Written by Mo Ali
Arts and Design by Andy Bloor (Plus extra pin-up by John McCrea)
Published by Bad Mother Publishing
The Story: Blasting into space in a retro-fitted Big Ben, time-travelling vigilante Midnight Man is off on another exciting adventure. Can he find the origins of the sinister time-corrupting cabal hounding him at every turn, saving humanity once and for all?
It’s a metaphysical jaunt across the cosmos and beyond!
Strange beings and bizarre escapades, and a question that will ultimately question everything our hero believes in. Get ready for more TEMPORAL, BULLET, ACTION. Courtesy of Midnight Man. You’re welcome.
The Review: A good place to start with this review is the cover. They often don’t get mentioned enough. This one is a cracker. It’s a simple design that won’t really be forgotten and features the Elizabeth Tower (Big Ben is the large bell inside the tower by the way) taking off like Thunderbird Three into the sky. I’ve always thought that the dial of the clock looks like a big eyeball that is observing and judging the inhabitants of London (but maybe that’s just my big city paranoia..?)
As I open the book and look at page one I immediately get a strong underground 1980s comix feel to the story. It’s got that tripped out anti-establishment vibe to it’s interiors. It also occurs to me that in this world of Photoshop and the accompanying sharply coloured visuals that on occasion you need this heavy on the inks black and white artwork. Bloor is bold and in your face. Along with Ali he plays psychotic chess with the characters as he moves them about. He stamps his strong and broad mark on the page with a solid two tone/punk attitude.
Revolution on mushrooms is in the air in a story that could act as a bridge between V for Vendetta and Jack Kirby’s take on 2001: A Space Odyssey. I’ve been waiting to see where Mo and Andy would take this character next after Midnight Man: Bullet Time: I was hoping that this anarchy would continue and I wasn’t disappointed. The flow seems the same but they turn the strange meter up even further. I refuse to spoil too much but let me just tease the planet that is in the shape of an unborn child… But to be honest, the visual of the icon of Westminster shooting through an asteroid field is enough. There is no doubt that this should be a story in 2000AD!
“Don’t worry love, I’m used to disappointment. I’m from England.”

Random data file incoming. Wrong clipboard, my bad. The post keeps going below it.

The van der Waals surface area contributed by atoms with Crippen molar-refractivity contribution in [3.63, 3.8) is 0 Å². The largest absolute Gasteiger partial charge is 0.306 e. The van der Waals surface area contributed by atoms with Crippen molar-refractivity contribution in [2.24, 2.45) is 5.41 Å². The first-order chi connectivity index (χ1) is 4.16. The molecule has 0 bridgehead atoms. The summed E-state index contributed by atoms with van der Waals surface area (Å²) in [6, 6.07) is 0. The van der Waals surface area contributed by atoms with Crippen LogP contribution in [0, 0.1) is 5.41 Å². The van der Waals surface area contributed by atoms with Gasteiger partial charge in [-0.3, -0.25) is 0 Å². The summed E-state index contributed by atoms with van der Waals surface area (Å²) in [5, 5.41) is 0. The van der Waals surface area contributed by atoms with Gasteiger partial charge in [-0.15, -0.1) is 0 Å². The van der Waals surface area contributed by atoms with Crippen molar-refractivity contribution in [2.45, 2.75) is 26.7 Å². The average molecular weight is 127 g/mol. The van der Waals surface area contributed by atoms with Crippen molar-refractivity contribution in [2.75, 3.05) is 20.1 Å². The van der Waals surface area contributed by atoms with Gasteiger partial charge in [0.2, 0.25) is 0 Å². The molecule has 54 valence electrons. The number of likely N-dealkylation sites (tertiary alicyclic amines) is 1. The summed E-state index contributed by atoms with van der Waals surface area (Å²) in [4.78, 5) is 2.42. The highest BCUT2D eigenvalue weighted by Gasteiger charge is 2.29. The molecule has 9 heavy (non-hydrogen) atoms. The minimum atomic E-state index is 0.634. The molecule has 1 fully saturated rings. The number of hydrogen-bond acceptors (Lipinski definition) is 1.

With this second instalment of Midnight Man, Mo and Andy begin to flesh out the wider mythos of MM and those with other iconic face markings (oh you tease!) But everyone in the story has a double edge to them – and often a meta satirical one to slap some sense into you! A finger gets pointed at the reader both literally and figuratively. The characters know they are a story, they know the nature of the unreality. They relish in the playing with truth and fiction. A notice of intention unravels itself threatening to reveal all to those that watch or collaborate.
This is as much a commentary on the nature of fiction than it is of the actual fiction it represents – yes, I know that’s cryptic but you’ll have to read it to discover anything near the truth or the whole truth.
A couple of small niggles are that the odd page seems a little sparse of words or images. These can be seen as maybe a chapter break but still managed to nudge me out of the story at moments. A couple of the snarks fall a tiny bit flat (the Twin Peaks comment may have been written before the current return to interest in the series but seemed ill-placed for example).
But overall Midnight Man – Gunspace has some excellent moments. The encounter with the alternate universe ‘Midnight Man’ seemed to me reading it like a classy moment from a Jerry Cornelius novel (and there is no higher compliment than that!) Maybe a whiff of The Seventh Seal or a good Hawkwind album?
This is the sort of experimentation I love to see. It’s a bizarre cosmic ballet of strangeness and quark.
I bought my copy direct from the mighty Bloor at Nottingham Comic Con. It came with a great colour print of MM by John McCrea. A black and white version of the same image can be found on the inside back cover.
• Find out more about the writer Mo Ali and Andy Bloor at www.midnightman.bigcartel.com and buy a copy.
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